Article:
FE Online spoke to Bhaskar Majumdar, founder and managing partner of Unicorn India Ventures, an early stage equity and debt fund, to understand what investors look for in a startup and its founders, and what convinces them to open up their cheque books
Many entrepreneurs get anxious when it comes to raising investment for the first time. Even seasoned entrepreneurs get nervous while approaching investors. The process is not for the meek, as most experienced investors tend to be smart, skeptical, and diligent in reviewing opportunities presented to them. Despite there being a wide variety of startups operating in vastly diverse spaces, there are some common boxes that just about every investor likes to check before investing their money.
FE Online spoke to Bhaskar Majumdar, founder and managing partner of Unicorn India Ventures, an early stage equity and debt fund, to understand what investors look for in a startup and its founders, and what convinces them to open up their cheque books.
How would you value an investment?
We do early stage investments. Classically, we tend to invest where we are the first institutional investors. The business where standard methodology works, we take a pragmatic view. We evaluate that for a particular business to scale up, grow and provide us with an exit, how much funding would it require. At exit stage, we want the founders to hold certain equity. Post $5 million Series A, founder should hold 50-60% equity and in Series B he should have at least 20-25% equity. In India, thumb rule is 20% equity dilution in Series A. So we work top-down rather bottom up.
When you evaluate a business plan, what’s the most critical element/s you look for?
This depends from VC to VC and is more of a personal style. For me it’s a lot about personal chemistry with the entrepreneurs and among the co-founders too. There is a basic criteria that startups under evaluation should fit in. We don’t do single entrepreneurs and family backed business so that personal issues shouldn’t affect the business. The team then sees the deal and filters it. I personally like to spend time with entrepreneurs before we deep dive. Since we go in early, the entrepreneurs and their attitude matters because in a few years the business may be something different. They should be open to new ideas and pivot.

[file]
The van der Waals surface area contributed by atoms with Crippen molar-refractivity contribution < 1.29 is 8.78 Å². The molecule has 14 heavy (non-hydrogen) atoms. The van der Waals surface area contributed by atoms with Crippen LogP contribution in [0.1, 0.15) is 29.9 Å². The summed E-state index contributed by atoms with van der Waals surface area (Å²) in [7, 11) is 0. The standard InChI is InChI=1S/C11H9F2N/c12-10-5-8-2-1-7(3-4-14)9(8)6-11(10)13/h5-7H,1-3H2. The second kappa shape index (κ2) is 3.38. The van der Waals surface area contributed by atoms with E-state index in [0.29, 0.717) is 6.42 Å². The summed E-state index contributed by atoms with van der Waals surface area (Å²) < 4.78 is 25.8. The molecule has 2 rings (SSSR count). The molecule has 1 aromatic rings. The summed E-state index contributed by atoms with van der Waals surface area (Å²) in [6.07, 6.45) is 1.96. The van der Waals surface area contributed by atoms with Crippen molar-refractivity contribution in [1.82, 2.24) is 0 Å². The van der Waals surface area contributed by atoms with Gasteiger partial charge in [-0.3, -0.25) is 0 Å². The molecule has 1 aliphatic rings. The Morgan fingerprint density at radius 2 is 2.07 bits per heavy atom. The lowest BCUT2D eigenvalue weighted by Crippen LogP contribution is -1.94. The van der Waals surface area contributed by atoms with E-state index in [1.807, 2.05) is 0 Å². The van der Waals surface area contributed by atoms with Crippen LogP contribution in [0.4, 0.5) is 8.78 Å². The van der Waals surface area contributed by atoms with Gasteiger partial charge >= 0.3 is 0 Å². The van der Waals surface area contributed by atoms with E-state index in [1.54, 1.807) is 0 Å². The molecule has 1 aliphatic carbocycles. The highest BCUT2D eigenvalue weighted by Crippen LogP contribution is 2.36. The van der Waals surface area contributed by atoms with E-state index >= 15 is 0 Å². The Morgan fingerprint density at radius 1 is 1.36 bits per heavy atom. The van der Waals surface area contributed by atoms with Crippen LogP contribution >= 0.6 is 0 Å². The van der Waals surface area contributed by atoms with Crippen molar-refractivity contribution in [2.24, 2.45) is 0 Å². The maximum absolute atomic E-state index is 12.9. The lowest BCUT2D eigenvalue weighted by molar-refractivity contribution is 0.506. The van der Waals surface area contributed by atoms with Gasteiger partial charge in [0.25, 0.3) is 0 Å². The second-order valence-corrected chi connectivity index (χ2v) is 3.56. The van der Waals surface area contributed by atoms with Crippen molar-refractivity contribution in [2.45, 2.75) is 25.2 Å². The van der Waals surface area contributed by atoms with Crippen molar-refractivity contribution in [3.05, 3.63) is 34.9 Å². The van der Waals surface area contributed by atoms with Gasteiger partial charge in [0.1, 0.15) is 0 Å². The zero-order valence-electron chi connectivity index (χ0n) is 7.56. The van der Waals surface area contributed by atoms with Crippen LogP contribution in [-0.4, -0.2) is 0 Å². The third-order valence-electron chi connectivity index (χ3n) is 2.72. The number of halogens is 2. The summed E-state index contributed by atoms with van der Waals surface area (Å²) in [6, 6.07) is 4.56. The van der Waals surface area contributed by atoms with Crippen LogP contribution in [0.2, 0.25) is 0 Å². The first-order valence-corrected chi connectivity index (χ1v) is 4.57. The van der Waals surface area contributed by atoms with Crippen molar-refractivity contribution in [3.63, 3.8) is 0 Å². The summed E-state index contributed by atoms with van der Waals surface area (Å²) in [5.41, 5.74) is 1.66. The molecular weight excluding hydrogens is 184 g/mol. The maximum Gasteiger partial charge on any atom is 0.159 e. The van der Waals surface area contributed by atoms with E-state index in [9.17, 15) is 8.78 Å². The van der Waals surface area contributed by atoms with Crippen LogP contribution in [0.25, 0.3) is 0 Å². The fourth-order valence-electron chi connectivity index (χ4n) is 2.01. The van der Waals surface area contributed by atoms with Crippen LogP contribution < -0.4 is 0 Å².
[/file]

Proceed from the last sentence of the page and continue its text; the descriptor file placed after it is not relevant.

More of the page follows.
If it’s a B2B, like a typical SAAS model, we get industry expert to evaluate the idea. We also check international growth scope. After that we pass it on to the transaction team for further due diligence.
Would you want to invest in companies geographically near or far from your offices? And why?
It is a very US Centric thing. It is said that if an investor can’t drive to his entrepreneur’s office within an hour, then they won’t invest in it. Its partly correct because while video calling, teleconferencing technologies are there but personal facetime is quite important. So to address this, we have created satellite offices in major startup hubs. We are headquartered in Mumbai with offices in Delhi and Bangalore run by CA Principals and associates. They work closely with the portfolios and have freedom to decide. They work with them couple of hours every week and report back to managing partners. Among the managing partners, the portfolio is divided and then we also get involved at critical stages of the business.
The decision to invest in a company is made by the investment committee.
What makes an investment pitch, a ‘No-No’?
When I hear an entrepreneur using too much jargon without getting into the depth of the business, it’s a no-no for me. If an entrepreneur is talking only macro and not sharing much on operational side, it won’t get a go ahead from us. It’s important to have a vision but it is equally important to know how will one survive for the next six months because it’s a real challenge in the startup world. We also don’t invest in wannabe-preneurs who are still in the job and say that we are waiting for the funding to happen and then we will quit and start-up.
What makes a pitch ‘Pitch-Perfect’?
It’s the team behind the business that matters to us. If they can bring out their passion in what they say or are trying to fix, we get interested. Our modus operandi is that we spend 2-3 months with shortlisted startups before we even decide to invest in them. We work closely with the team and evaluate their team dynamics, skills during that time. If the team is not working out for us then the funding won’t happen. We are a very inter-personal and personality driven in that sense.
What are your views on gender equality and diversity at workplace?
We give this importance in all our portfolio companies. However, when we go in at an early stage, it is usually a small team – 7-10 people. At that stage, we don’t instill workplace diversity but post the funding, we look out for such balances in the team composition as we want our portfolio companies to be built where best business practices in terms of gender equality and diversity is practiced. In our current portfolio, we have two women led businesses and at least one woman co-founder in some other startups under our belt. From ecosystem POV, women-led businesses are being funded. In fact in India more women led startups are attracting VCs than overseas.